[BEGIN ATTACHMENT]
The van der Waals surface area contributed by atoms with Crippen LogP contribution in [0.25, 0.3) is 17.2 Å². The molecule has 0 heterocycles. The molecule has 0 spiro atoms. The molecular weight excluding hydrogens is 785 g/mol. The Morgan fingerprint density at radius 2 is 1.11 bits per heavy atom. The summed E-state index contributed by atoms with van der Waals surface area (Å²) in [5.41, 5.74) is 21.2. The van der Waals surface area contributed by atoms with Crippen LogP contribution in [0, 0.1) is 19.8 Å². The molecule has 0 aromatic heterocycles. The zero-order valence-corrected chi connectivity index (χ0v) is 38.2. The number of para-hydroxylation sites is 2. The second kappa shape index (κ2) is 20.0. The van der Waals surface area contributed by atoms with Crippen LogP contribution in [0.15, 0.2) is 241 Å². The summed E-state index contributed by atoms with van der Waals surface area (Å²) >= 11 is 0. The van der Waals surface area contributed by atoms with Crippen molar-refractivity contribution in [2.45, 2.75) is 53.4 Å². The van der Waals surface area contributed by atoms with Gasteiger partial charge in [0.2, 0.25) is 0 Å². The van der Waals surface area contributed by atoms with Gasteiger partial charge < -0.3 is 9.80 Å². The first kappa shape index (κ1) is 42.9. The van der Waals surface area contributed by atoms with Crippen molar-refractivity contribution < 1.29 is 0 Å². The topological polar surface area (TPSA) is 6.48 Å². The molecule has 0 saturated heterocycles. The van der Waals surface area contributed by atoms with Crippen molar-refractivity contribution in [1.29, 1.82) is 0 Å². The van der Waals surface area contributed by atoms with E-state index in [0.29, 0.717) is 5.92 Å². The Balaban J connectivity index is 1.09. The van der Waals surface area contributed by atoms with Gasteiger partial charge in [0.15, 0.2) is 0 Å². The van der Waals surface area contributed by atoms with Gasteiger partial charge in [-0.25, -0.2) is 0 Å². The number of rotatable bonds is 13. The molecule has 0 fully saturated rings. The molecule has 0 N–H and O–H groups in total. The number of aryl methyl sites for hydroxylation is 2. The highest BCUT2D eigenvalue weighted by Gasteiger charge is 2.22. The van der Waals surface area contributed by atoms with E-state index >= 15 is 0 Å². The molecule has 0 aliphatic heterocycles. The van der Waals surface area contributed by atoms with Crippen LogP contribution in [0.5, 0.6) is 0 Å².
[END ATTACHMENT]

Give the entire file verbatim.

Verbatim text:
The van der Waals surface area contributed by atoms with Crippen LogP contribution in [0.25, 0.3) is 17.2 Å². The molecule has 0 heterocycles. The molecule has 0 spiro atoms. The molecular weight excluding hydrogens is 785 g/mol. The Morgan fingerprint density at radius 2 is 1.11 bits per heavy atom. The summed E-state index contributed by atoms with van der Waals surface area (Å²) in [5.41, 5.74) is 21.2. The van der Waals surface area contributed by atoms with Crippen LogP contribution in [0, 0.1) is 19.8 Å². The molecule has 0 aromatic heterocycles. The zero-order valence-corrected chi connectivity index (χ0v) is 38.2. The number of para-hydroxylation sites is 2. The second kappa shape index (κ2) is 20.0. The van der Waals surface area contributed by atoms with Crippen LogP contribution in [0.15, 0.2) is 241 Å². The summed E-state index contributed by atoms with van der Waals surface area (Å²) >= 11 is 0. The van der Waals surface area contributed by atoms with Crippen molar-refractivity contribution in [2.45, 2.75) is 53.4 Å². The van der Waals surface area contributed by atoms with Gasteiger partial charge in [0.2, 0.25) is 0 Å². The van der Waals surface area contributed by atoms with Gasteiger partial charge < -0.3 is 9.80 Å². The first kappa shape index (κ1) is 42.9. The van der Waals surface area contributed by atoms with Crippen molar-refractivity contribution < 1.29 is 0 Å². The topological polar surface area (TPSA) is 6.48 Å². The molecule has 0 saturated heterocycles. The van der Waals surface area contributed by atoms with Crippen molar-refractivity contribution in [1.29, 1.82) is 0 Å². The van der Waals surface area contributed by atoms with E-state index in [0.29, 0.717) is 5.92 Å². The Balaban J connectivity index is 1.09. The van der Waals surface area contributed by atoms with Gasteiger partial charge in [0.15, 0.2) is 0 Å². The van der Waals surface area contributed by atoms with Gasteiger partial charge in [-0.25, -0.2) is 0 Å². The number of rotatable bonds is 13. The molecule has 0 fully saturated rings. The molecule has 0 N–H and O–H groups in total. The number of aryl methyl sites for hydroxylation is 2. The highest BCUT2D eigenvalue weighted by Gasteiger charge is 2.22. The van der Waals surface area contributed by atoms with E-state index >= 15 is 0 Å². The molecule has 0 aliphatic heterocycles. The van der Waals surface area contributed by atoms with Crippen LogP contribution in [0.5, 0.6) is 0 Å².